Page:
A writer is conflicted over whether prompts suppress creativity.
|Sitting under an ancient oak tree, I awaited inspiration. A bottle of Merlot was my companion. I was not drowning sorrows, but rather trying to lighten my mood. A writing assignment was due, and my negativity toward its constraints was hindering my imagination.
I felt a wet nudge on the back of my shoulder as I heard a soothing whisper. “What’s wrong, Fair Maiden?”
Turning quickly, I found myself staring directly into the dark eyes of a doe. She didn’t scamper away, though I almost did. I scooted back; the doe inched toward me, not threateningly, just curious. Tilting her head, she patiently waited for my answer. Picking up the wine bottle, I examined how much I had drunk. Not nearly enough to be seeing talking animals.
She was an animal of beauty and silent strength. Her fur looked as fine and rich as I had always imagined Rapunzel's spun gold. The doe's long dark eyelashes would be the envy of any woman. Delicate muscles told of running and scampering throughout the forest. I decided since my hallucination had been kind enough to give me a nonthreatening animal with such poise and stature, I could have the courtesy to answer.
“I have to write a story with a choice of three different prompts, and I don’t like any of them. In fact, I don’t like prompts at all. I think they limit creativity. What I want to do is write a story about how prompts are wrong, but I'd get graded poorly. So, I was sitting under this tree waiting for an idea, until I apparently went insane, and now am talking to Bambi.”
The deer giggled. “You're not crazy, at least not that I know of.” She spoke soothingly, like a song. “It is odd that a child has trouble coming up with a story, after all imagination lives in youth.”
It was my turn to giggle. “At twenty-six-years-old, I am hardly a child,” I said. “My days of hopscotch and magical forests have long gone.”
My new friend looked confused, but simply said, “Follow me.”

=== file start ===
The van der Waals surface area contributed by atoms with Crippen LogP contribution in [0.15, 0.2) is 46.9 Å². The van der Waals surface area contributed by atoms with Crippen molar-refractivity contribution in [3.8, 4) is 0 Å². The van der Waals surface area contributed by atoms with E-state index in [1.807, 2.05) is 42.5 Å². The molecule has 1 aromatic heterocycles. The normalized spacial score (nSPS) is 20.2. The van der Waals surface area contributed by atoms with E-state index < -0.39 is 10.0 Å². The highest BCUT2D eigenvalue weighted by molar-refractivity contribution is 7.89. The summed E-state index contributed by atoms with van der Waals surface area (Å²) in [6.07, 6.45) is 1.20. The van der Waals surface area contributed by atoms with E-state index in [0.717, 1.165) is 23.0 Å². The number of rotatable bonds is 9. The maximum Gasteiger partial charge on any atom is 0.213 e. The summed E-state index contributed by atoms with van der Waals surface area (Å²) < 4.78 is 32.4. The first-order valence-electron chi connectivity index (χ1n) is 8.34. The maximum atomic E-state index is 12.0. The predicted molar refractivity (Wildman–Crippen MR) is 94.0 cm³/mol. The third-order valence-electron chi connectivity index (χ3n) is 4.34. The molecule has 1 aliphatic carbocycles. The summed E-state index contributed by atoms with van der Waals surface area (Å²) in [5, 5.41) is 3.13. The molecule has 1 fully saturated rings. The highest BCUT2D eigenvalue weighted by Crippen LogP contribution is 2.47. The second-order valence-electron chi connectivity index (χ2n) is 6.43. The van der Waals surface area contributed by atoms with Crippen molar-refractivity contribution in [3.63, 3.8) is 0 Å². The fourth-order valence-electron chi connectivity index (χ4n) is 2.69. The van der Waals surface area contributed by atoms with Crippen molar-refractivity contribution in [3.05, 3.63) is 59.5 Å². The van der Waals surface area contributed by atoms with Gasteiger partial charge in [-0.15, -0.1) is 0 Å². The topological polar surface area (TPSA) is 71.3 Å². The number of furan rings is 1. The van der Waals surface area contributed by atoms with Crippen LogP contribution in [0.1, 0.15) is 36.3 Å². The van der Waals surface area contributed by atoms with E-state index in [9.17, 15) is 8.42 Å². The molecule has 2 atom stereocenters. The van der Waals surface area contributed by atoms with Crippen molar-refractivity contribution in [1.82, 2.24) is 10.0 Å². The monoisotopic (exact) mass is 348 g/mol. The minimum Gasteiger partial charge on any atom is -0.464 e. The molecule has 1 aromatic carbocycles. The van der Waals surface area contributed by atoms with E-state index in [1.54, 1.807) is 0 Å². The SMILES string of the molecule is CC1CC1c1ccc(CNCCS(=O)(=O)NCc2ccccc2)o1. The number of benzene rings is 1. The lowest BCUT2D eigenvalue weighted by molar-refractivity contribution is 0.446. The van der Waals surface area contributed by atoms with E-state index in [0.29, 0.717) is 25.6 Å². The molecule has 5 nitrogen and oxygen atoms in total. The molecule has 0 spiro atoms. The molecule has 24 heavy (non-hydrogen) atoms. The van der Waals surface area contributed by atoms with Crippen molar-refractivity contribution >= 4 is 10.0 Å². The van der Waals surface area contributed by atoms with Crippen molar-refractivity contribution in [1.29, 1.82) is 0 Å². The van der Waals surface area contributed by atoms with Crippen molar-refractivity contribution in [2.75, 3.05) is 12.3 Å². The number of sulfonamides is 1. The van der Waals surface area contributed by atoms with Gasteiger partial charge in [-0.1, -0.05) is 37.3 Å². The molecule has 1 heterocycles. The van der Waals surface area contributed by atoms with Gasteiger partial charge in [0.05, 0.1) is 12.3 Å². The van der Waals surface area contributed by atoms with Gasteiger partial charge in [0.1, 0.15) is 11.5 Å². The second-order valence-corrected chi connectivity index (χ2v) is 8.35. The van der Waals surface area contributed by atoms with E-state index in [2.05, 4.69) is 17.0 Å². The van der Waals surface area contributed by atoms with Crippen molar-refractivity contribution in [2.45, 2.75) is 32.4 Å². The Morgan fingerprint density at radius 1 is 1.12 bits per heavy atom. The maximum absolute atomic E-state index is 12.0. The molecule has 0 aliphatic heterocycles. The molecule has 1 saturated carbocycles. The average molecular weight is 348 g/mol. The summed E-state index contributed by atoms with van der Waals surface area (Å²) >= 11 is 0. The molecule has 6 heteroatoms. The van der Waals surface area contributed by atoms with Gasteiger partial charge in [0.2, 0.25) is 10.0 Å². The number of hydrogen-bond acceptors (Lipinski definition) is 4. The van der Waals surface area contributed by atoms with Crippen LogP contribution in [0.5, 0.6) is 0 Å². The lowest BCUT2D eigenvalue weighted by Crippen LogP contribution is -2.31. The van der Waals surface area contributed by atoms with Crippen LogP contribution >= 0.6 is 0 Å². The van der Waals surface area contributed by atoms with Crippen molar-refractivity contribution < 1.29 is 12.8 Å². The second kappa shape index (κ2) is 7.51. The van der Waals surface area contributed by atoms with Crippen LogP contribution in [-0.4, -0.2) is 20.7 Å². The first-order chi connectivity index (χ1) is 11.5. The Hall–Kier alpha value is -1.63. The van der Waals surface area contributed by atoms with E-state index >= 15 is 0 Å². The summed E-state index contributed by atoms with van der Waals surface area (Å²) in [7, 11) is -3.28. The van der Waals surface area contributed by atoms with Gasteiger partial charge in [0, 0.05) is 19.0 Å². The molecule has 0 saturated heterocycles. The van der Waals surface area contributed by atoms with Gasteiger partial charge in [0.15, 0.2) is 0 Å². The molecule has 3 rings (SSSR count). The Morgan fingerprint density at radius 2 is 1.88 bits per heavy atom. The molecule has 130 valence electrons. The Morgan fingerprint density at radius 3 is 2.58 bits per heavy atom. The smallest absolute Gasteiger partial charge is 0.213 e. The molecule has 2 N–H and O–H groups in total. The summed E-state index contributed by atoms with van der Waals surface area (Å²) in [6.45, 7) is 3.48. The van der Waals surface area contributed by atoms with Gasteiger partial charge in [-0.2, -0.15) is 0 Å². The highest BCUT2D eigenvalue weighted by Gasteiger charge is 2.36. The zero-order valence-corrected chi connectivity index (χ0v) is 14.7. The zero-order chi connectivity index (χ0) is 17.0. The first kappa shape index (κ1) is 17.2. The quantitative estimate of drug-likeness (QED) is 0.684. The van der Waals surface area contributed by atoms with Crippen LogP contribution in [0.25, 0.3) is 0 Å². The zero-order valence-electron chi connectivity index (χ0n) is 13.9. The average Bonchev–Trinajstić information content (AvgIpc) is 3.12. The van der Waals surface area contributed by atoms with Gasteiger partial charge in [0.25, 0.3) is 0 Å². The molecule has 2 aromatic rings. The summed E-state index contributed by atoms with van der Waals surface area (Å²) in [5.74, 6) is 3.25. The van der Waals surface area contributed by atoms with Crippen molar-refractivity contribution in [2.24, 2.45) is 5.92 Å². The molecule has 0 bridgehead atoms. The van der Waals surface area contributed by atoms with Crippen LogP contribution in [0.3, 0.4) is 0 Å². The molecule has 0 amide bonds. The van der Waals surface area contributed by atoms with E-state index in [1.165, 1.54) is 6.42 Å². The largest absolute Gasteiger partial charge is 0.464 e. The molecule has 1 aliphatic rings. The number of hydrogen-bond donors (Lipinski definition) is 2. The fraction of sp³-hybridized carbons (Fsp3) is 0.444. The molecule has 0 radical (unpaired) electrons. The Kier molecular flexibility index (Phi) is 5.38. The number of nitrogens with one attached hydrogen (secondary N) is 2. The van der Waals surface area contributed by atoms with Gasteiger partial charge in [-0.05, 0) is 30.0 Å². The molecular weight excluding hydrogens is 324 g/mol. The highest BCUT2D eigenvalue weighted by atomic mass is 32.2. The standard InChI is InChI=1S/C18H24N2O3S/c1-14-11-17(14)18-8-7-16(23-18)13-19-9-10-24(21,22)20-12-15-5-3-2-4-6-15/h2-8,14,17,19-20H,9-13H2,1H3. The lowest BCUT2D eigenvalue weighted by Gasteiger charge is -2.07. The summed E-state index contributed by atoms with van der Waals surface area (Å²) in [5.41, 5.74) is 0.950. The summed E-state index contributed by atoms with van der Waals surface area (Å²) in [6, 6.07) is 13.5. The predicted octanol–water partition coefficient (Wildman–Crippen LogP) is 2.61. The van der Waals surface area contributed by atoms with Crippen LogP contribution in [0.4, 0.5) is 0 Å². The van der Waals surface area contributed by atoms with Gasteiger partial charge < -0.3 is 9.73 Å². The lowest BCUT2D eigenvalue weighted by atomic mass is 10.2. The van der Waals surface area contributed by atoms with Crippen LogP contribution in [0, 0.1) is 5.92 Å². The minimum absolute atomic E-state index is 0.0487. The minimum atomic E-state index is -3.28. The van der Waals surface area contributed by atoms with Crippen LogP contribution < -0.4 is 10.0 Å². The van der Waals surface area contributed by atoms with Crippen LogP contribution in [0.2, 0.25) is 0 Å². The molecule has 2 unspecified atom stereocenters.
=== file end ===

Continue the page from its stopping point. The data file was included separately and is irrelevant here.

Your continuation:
We walked in silence through the woods I remembered well from my childhood. I recognized a change in my stride, adopting a confident poise of the warrior princess I had dreamed of all those years ago. Watching for ogres, I wondered if there would be any peasants at the river ahead to greet this magical doe and me. Would the seahorses and mermaids welcome me as I soaked my feet in the cool water once again? Imagine the buzz surrounding my return to visit with a creature of the wood...
We stopped at the edge of the bank, and as I touched the doe’s soft fur, I looked at our reflection in the water. I was shocked to see standing beside the deer was a pigtailed, freckled face ten-year-old girl who still believed in a world without limitations. When I moved my hand, so did the reflection. I touched the water disbelieving. The doe stood patiently, finding joy in my exploration.
It was too much to believe, but too real to discount. Skipping back to the oak tree with the doe prancing beside me, I.chose not to question, but to live in the moment. I had asked for inspiration, and had been shown myself.
I kissed the doe’s head, whispering, “Thank you, I can write my story now.” With that she disappeared into the woods, and I settled beneath the tree to write this story.